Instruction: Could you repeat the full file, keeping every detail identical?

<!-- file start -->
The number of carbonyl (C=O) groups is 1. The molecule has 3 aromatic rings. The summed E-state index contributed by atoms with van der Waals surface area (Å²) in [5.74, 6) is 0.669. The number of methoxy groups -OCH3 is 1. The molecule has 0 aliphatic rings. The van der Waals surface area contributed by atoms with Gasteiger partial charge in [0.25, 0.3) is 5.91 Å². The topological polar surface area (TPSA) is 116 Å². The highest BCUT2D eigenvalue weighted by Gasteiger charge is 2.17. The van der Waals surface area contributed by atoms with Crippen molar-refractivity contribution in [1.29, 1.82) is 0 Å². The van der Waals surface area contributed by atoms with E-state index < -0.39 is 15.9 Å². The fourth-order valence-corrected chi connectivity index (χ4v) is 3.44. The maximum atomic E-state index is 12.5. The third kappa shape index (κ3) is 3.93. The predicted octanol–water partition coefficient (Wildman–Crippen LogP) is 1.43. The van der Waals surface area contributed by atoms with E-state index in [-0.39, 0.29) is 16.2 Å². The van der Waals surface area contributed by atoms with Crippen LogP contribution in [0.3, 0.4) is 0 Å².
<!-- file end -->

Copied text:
The number of carbonyl (C=O) groups is 1. The molecule has 3 aromatic rings. The summed E-state index contributed by atoms with van der Waals surface area (Å²) in [5.74, 6) is 0.669. The number of methoxy groups -OCH3 is 1. The molecule has 0 aliphatic rings. The van der Waals surface area contributed by atoms with Gasteiger partial charge in [0.25, 0.3) is 5.91 Å². The topological polar surface area (TPSA) is 116 Å². The highest BCUT2D eigenvalue weighted by Gasteiger charge is 2.17. The van der Waals surface area contributed by atoms with Crippen molar-refractivity contribution in [1.29, 1.82) is 0 Å². The van der Waals surface area contributed by atoms with E-state index < -0.39 is 15.9 Å². The fourth-order valence-corrected chi connectivity index (χ4v) is 3.44. The maximum atomic E-state index is 12.5. The third kappa shape index (κ3) is 3.93. The predicted octanol–water partition coefficient (Wildman–Crippen LogP) is 1.43. The van der Waals surface area contributed by atoms with E-state index in [-0.39, 0.29) is 16.2 Å². The van der Waals surface area contributed by atoms with Crippen LogP contribution in [0.3, 0.4) is 0 Å².